All solutions here are SUGGESTED. Mr. Teng will hold no liability for any errors. Comments are entirely personal opinions.

(i)
$(1+2i)^{3}$

$=(1+2i)^{2}(1+2i)$

$=[1+4i+(2i)^{2}](1+2i)$

$=(1+4i-4)(1+2i)$

$=(4i-3)(1+2i)$

$=4i-3+4i(2i)-3(2i)$

$=4i-3-8-6i$

$=-11-2i$

(ii)
Since $w=1+2i$ is a root,
$a(1+2i)^{3}+5(1+2i)^{2}+17(1+2i)+b=0$

$a(-11-2i)+5(-3+4i)+17(1+2i)+b=0$

$-11a-2ai-15+20i+17+34i+b=0$

$-11a+2+b-2ai+54i=0$

Comparing the real and imaginary coefficients,

$-2a+54 = 0 ~\Rightarrow ~ a=27$,

$-11(27)+2+b= 0 ~\Rightarrow ~ b=295$,

$\therefore a=27, b=295$

(iii)
Since all coefficient of the polynomial is real, by conjugate root theorem, if $1+2i$ is root, then $1-2i$ is also a root.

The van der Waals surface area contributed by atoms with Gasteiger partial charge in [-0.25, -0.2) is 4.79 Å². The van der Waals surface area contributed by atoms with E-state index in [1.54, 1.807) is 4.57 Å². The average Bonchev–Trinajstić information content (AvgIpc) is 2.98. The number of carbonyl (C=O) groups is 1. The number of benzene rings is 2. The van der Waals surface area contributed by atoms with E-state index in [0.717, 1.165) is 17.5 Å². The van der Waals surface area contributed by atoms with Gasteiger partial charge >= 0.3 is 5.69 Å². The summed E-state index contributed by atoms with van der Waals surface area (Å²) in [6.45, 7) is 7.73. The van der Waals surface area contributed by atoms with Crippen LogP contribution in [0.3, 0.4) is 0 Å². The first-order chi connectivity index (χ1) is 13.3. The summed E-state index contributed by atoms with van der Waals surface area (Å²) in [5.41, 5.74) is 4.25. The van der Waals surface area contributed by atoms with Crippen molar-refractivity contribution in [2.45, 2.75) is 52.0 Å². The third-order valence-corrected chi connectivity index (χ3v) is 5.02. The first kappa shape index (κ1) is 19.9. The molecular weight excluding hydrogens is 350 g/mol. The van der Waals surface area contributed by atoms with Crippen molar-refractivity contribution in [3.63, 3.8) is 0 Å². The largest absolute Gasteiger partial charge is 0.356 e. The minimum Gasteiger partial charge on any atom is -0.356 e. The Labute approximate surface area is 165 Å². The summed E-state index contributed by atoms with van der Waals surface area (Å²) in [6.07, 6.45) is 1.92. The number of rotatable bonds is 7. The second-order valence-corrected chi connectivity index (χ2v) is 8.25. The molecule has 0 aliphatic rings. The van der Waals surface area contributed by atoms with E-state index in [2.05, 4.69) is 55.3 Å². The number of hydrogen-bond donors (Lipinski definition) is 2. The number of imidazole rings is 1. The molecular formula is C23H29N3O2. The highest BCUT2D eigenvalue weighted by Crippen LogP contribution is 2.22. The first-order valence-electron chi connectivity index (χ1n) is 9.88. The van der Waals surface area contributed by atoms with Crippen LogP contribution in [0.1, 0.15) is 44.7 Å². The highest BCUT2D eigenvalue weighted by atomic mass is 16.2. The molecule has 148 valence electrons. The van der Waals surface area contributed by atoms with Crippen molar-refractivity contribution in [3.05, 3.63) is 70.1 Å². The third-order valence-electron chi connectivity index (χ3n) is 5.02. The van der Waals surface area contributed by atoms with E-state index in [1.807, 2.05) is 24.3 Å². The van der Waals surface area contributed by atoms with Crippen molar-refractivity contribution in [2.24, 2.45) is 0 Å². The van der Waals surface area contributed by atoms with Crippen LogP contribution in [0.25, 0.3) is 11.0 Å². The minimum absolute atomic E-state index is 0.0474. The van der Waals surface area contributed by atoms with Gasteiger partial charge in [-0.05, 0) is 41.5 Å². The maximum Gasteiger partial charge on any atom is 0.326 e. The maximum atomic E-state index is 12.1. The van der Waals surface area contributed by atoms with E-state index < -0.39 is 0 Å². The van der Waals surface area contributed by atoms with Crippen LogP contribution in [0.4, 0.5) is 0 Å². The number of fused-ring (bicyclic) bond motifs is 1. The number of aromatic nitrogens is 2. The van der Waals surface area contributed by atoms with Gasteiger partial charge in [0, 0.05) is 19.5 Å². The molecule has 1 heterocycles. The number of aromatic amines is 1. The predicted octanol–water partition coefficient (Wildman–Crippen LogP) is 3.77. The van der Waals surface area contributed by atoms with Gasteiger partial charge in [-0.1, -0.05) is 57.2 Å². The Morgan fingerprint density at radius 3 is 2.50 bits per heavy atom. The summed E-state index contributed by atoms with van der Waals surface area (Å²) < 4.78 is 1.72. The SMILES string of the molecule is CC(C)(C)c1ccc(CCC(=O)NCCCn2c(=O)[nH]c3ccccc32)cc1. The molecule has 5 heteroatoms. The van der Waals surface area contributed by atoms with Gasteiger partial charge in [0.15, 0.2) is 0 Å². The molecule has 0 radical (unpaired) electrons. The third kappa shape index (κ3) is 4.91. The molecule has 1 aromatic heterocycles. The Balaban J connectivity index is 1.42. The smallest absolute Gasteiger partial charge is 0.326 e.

$(z-1-2i)(z-1+2i)=z^{2}-2z+5$

$27z^{3}+5z^{2}+17z+295 \equiv (z^{2}-2z+5)(cz+d)$,

by comparing coefficients, $c=27, d=59$

$\mathrm{Roots}=1+2i, 1-2i, -\frac{59}{27}$

### KS Comments:

Since they want to see all workings, let us not skip any steps here and do dilligently. Do check your answers with the GC though. It is good if students emphasise that the coefficients of polynomial is real here, to indicate your understanding. It is shocking that some students confused a root with a factor though.

### One Comment

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